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Hospitals and Communities, 1100-1960

Edited By Christopher Bonfield, Jonathan Reinarz and Teresa Huguet-Termes

Published by Peter Lang in 2007, The Impact of Hospitals 300-2000 (ed. Henderson, Horden and Pastore) comprised a selection of the papers delivered at two conferences (in 1999 and 2001) that were organised by the International Network for the History of Hospitals (INHH). The present volume, based on the Network’s 2009 Barcelona conference, offers a new, wide-ranging collection of papers on the theme of ‘Hospitals and Communities’. It discusses a select group of hospitals and communities, including those based in Europe and the Americas, from three main perspectives: isolation and disease, communities and the poor, and war and hospitals.
The subject of community has been researched extensively by sociologists and anthropologists, less so by historians. The 2009 conference challenged participants to consider the idea of community in relationship to the hospital and, particularly, to reflect on how historians should approach the wide range of communities that continue to be shaped by the work of these institutions. Collectively, the case studies in this volume demonstrate that navigation of the history of hospitals requires an understanding of the societies in which these institutions operated. In other words, hospital histories are not just stories about medical institutions; they offer considerable insight into the communities in which they were situated and with which they intersected.

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Communities and Isolation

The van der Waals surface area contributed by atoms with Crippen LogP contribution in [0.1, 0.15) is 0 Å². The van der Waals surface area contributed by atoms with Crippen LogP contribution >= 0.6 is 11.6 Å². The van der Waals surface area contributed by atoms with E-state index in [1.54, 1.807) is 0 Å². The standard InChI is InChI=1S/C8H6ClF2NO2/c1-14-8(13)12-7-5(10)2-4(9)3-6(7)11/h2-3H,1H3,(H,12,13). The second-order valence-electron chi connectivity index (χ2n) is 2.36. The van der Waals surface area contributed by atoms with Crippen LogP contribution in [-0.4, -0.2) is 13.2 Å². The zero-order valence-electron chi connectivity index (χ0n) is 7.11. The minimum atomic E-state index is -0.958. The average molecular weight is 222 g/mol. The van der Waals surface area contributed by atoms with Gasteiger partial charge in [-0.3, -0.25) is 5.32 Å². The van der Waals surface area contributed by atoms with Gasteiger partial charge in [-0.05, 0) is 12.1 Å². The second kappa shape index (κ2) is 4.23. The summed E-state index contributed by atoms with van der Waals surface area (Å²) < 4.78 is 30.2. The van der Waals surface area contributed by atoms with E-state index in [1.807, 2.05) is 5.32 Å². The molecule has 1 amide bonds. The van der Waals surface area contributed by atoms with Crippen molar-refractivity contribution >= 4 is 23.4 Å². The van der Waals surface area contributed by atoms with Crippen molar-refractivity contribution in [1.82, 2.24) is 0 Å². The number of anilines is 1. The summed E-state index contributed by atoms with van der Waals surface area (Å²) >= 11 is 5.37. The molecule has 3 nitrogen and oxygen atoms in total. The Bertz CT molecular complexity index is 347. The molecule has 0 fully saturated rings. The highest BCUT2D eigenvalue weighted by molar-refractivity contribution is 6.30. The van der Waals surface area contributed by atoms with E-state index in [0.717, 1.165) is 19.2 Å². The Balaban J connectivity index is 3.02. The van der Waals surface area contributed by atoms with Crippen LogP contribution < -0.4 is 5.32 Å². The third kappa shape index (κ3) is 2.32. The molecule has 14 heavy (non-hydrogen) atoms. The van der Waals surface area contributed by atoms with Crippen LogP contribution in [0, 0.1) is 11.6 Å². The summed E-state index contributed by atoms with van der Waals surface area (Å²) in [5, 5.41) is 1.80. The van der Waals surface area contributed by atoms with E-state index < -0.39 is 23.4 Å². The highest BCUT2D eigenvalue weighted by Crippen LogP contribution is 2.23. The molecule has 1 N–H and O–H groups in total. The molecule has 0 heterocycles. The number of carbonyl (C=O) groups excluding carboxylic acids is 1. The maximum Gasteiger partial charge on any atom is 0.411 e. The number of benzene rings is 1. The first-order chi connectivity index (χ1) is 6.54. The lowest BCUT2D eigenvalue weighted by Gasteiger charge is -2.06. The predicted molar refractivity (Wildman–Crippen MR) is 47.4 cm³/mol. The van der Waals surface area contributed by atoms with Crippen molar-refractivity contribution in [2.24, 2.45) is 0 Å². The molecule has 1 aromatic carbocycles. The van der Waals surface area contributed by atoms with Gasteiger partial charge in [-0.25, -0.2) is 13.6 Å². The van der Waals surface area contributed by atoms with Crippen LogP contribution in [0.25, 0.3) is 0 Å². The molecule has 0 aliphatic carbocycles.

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John Henderson ‘More Feared than Death Itself ’?*1 Isolation Hospitals and Plague in Seventeenth-Century Florence Introduction The role of quarantine measures and isolation have long been recognised by historians as key elements of public health campaigns in tackling epi- demic disease in the past. They have also been seen as central to the dis- appearance of plague from Western Europe in the early modern period.2 Contemporaries saw these measures as central to a community’s campaign against plague, with the central feature in southern Europe being the estab- lishment of a large Lazaretto or isolation hospital. These institutions had evolved first in the city-states of Renaissance Italy. It is, therefore, little wonder that the Italian physician to Queen Elizabeth I of England, Cesare Adelmare, should have stated in his advice to the Privy Council in 1563 that ‘good [plague] orders have never been implemented successfully without a place to which to send the infected’.3 1 A. Righi, Historia contagiosi morbi qui Florentiniam popolatus fuit anno 1630 (Florence, 1633), pp. 147–8. This article serves as an introduction to this topic which will be explored much further in my forthcoming book, Death in Florence and I am grateful to Yale University Press for allowing me to publish this material here. I should also like to thank both the Economic and Social Research Council and the Wellcome Trust for financial support for this project, which was begun at the Centre for Metropolitan History, University of London. 2 See J.N. Biraben, Les hommes...

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